« Manic phase | Main | Light eater »

Justice for the [royal] unborn!

Is there anything wrong with updating the rules of succession to the shared throne of the Commonwealth realms? Maybe not, I suggest in my Tuesday Post column, but there is a danger in letting British politicians treat those rules as a unique political preserve of Britain, alterable in an instant to suit the changing whims of the British people. (I'm happy with the column, but it's definitely one to file under "The sort of thing you will like, if you like that sort of thing.")


TrackBack URL for this entry:

Comments (4)

I think there's a certain argument to be made in favour of tightening the succession to "the eldest living child come hell or high water", if only because it removes the possibility of a messy neo-Edwardite Prince William deciding he really fancies a papist dame, and when you're talking about an institution that's 942 years old, stability is good.

Meanwhile, letting women succeed on an equal basis with men would at least provide a certain PR value without damaging the monarchy in any way, unless you believe that her current majesty has been all hormonal and destroyed the dignity of the crown or something.

And having quibbled with your outlying statements, your money shot - that the Commonwealth should make this decision, not the United Kingdom - is spot on.

As a papist and a milquetoast monarchist, I think that part of the succession rules might as well not change. The biggest issue is that we papists are expected to raise our kids as little Roman Catholics too, an obvious conflict with the needs of monarchial succession.

In other words, it would be impossible for a Catholic spouse in the line of succession to both remain an observant Catholic and still produce heirs to the throne.

The equal-succession-rights-for-women thing seems perfectly uncontroversial to me: by recent history, the female monarchs have been durable, reliable, and beloved. This is even the perfect time to make such a switch, as there would be no change in the order of succession for anyone with a plausible shot at the throne (if my reading is right, the nearest change would be the swapping in succession of the 8th and 9th in line, siblings Viscount Severn and Lady Windsor. Current ages: 1 and 5.)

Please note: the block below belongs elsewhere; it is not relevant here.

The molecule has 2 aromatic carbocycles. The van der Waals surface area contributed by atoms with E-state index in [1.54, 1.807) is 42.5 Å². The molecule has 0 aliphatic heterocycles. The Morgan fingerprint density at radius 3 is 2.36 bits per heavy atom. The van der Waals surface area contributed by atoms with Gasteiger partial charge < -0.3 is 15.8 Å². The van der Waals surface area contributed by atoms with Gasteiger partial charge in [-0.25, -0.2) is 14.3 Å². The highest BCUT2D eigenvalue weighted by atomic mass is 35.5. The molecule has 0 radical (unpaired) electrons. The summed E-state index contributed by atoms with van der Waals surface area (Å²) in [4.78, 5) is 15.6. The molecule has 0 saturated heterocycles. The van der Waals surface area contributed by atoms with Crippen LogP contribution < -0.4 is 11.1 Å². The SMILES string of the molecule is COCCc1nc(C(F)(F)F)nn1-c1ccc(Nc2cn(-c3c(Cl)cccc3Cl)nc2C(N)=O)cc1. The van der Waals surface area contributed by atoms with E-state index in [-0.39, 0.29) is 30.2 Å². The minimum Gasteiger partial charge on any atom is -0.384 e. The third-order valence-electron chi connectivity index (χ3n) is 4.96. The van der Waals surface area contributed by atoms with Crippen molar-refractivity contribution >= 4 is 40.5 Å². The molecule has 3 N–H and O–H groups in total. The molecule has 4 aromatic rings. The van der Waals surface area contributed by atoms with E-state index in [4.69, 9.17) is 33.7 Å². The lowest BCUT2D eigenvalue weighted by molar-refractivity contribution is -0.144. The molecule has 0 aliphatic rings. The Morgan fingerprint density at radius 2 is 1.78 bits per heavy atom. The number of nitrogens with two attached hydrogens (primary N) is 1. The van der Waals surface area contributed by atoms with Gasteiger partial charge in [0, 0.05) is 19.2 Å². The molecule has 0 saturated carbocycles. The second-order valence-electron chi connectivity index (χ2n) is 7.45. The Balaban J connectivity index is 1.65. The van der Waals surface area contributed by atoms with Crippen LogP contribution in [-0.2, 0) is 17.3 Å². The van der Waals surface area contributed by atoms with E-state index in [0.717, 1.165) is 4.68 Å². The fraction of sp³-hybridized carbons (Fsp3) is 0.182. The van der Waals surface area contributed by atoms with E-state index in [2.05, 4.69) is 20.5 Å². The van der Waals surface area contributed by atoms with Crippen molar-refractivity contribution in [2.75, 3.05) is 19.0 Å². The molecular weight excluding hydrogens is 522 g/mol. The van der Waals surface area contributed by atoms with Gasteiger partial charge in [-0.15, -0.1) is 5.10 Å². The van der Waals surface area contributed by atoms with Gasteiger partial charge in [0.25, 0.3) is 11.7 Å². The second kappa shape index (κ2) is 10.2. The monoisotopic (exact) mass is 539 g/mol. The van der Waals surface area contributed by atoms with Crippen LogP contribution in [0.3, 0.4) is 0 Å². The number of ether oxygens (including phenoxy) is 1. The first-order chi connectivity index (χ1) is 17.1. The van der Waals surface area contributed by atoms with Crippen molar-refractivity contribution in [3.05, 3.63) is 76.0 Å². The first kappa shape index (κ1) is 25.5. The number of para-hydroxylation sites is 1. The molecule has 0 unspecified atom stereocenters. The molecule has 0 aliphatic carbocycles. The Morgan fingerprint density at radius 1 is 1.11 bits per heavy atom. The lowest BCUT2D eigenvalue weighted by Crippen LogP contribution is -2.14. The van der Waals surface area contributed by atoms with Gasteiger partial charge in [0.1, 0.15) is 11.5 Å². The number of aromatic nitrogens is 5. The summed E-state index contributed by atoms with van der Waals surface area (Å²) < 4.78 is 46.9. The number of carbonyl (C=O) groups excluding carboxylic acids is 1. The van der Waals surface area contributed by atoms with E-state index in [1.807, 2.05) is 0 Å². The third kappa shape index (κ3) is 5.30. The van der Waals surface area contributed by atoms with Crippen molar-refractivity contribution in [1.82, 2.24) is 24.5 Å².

As for the Commonwealth getting to consult, well, welcome to the genuine peril of having a foreign monarch reign over you. I don't think any changes of the sort proposed are likely to create a rise of republican fervor in the Dominion, but that's more likely than the other, and even more fun alternative: a monarchial schism, in which Canada invites the pretender to the throne who we recognize to take the title of King (or Queen) of Canada and move into Rideau Hall.

I wonder if, between Prince Charles' mushy Anglicanism and the general transformation of both the C of E and the religiosity of England, the Anglicans might be inclined to disestablish themselves. It can hardly hurt: at present there are more church-going Catholics than church-going Anglicans in the UK (though of course, professed Anglicans are still about 22% of the country, versus 9% for professed Catholics).

That said, Anglicanism hasn't lapsed to the hilarious levels of the Church of Sweden yet, where observant C of S members may be outnumbered by Swedish Muslim congregations!

I don't see how changing the rules of succession makes them more uncertain. They've been changed before. Indeed, in the eighteenth century, to deny that the royal succession could be changed by ordinary statute was a species of treason and could (theoretically) be punished by a very nasty death.

Isn't our whole constitution characterized by ad-hoc arrangements becoming customs, and then firm rules, over a period of generations? I don't disagree that we need to reserve the right to reform them as a last resort, but does "We need to extirpate a literally harmless species of sexism to show JUST how much we hate it" qualify as a sufficient reason?


This page contains a single entry from the blog posted on April 14, 2009 10:10 AM.

The previous post in this blog was Manic phase.

The next post in this blog is Light eater.

Many more can be found on the main index page or by looking through the archives.

Powered by
Movable Type 3.35